Thanks to methanol’s chemical properties, bunkering requires only minor adaptations to infrastructure, and no cryogenic storage is needed to convert from conventional marine fuel.
Methanol is currently available as a marine fuel at 122 ports around the world. There are also more than 30 production sites being planned with a combined capacity of three megatons of methanol. This will be produced sustainably using renewable power and renewable feedstocks.
Converting your vessel to run on methanol can have a significant impact on your EEXI and CII ratings. As the focus of EEXI and CII is on tailpipe CO2 emissions, methanol can reduce ratings by up to 7% on both indexes as demonstrated in simulations. When considering green methanol and the possible introduction of a well-to-tank approach by the IMO, a reduction of up to 88% should be possible depending on the source of the fuel.
Current regulations measure the tank-to-wake emissions. When weighing up future-fuel options, it is increasingly necessary to consider the well-to-wake approach to calculating GHG emissions. In that approach, green methanol is the viable alternative.
Conversion is certainly possible, but there are some things to consider. First, check out the methanol availability in your operating area and consider what conversion could mean for your vessel from a business point of view. Next, get in touch with Wärtsilä for a technical feasibility study on the practicalities of conversion, including which engines would be converted, where to locate the main equipment, how to arrange the fuel storage and piping onboard, as well as what safety systems are needed and how these will be controlled.
The Wärtsilä ZA40S is available for methanol conversion and the Wärtsilä 32 methanol is available for newbuild projects.
Any methanol that meets the engine specifications can be used. (Green methanol will be better for the environment.)
According to the classification society DNV, there are 22 methanol ships – vessels currently using methanol as marine fuel. Two are conversions with 4-stroke engines; the rest are fitted with 2-stroke engines and were built to enable methanol operation. The conversions are a RoPax vessel and a pilot boat. The newbuilds are all tankers that are used to transport methanol.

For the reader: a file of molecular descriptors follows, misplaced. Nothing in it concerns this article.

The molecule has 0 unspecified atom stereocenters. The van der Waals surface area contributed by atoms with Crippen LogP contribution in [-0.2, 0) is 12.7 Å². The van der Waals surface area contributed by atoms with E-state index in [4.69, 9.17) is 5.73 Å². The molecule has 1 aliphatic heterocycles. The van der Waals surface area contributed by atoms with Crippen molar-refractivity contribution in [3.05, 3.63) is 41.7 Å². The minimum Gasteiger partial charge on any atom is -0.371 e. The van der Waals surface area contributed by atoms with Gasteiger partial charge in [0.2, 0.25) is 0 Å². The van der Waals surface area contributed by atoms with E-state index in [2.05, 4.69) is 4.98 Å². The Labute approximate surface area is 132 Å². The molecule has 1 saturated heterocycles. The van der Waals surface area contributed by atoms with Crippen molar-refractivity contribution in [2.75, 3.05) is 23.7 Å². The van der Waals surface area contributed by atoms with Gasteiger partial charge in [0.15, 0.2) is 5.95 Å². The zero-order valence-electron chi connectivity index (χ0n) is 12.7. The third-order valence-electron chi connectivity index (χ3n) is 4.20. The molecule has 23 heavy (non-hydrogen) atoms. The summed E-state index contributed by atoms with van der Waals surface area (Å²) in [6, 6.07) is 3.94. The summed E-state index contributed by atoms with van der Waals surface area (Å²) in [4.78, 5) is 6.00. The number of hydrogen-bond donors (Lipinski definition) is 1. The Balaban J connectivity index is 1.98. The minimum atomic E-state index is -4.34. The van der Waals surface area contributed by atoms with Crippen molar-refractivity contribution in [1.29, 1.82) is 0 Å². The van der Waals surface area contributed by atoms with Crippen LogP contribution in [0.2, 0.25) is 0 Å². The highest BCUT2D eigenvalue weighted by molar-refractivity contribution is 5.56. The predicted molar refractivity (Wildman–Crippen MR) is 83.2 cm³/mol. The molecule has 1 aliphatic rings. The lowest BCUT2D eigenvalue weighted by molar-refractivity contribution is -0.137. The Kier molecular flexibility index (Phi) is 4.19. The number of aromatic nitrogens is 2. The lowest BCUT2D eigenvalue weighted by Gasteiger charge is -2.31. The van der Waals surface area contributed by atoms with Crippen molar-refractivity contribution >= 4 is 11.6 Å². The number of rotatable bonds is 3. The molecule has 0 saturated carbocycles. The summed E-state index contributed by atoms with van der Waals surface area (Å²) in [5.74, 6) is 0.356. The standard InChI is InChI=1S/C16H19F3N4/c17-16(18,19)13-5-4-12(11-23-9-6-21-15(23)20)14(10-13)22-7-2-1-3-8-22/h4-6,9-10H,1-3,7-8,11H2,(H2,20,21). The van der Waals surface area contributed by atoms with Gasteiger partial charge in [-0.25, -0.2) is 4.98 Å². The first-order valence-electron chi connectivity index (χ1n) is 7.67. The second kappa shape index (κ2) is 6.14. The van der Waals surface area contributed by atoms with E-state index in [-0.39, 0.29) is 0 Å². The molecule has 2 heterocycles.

Regulations are tightening, making methanol an increasingly attractive option. Measures like the EU’s Fit for 55 package, which aims to achieve a 55% reduction in greenhouse gas emissions from 1990 levels by 2030, will have a significant impact on the maritime industry. The package is asking the industry to pick up the pace and look beyond tailpipe emissions to take the entire fuel supply chain into account. This is clearly evident in the FuelEU Maritime proposal, part of the Fit for 55 package, which sets limits for maritime fuels’ greenhouse gas intensity and levies fines for non-compliance.
Whether you know that methanol as a marine fuel is right for you, or you’re still considering your options, there’s a lot of information to take in. Wärtsilä’s experts can help you define the options that best support your decarbonisation strategy. This is done following a simple three-step approach with Wärtsilä Decarbonisation Services.
If you have questions or would like to discuss the feasibility of using methanol as a marine fuel for your vessels, contact us.
Further reading: find everything you need to know about methanol at the Methanol Institute
Or find a handy overview of all the key facts in our methanol one-pager. Download now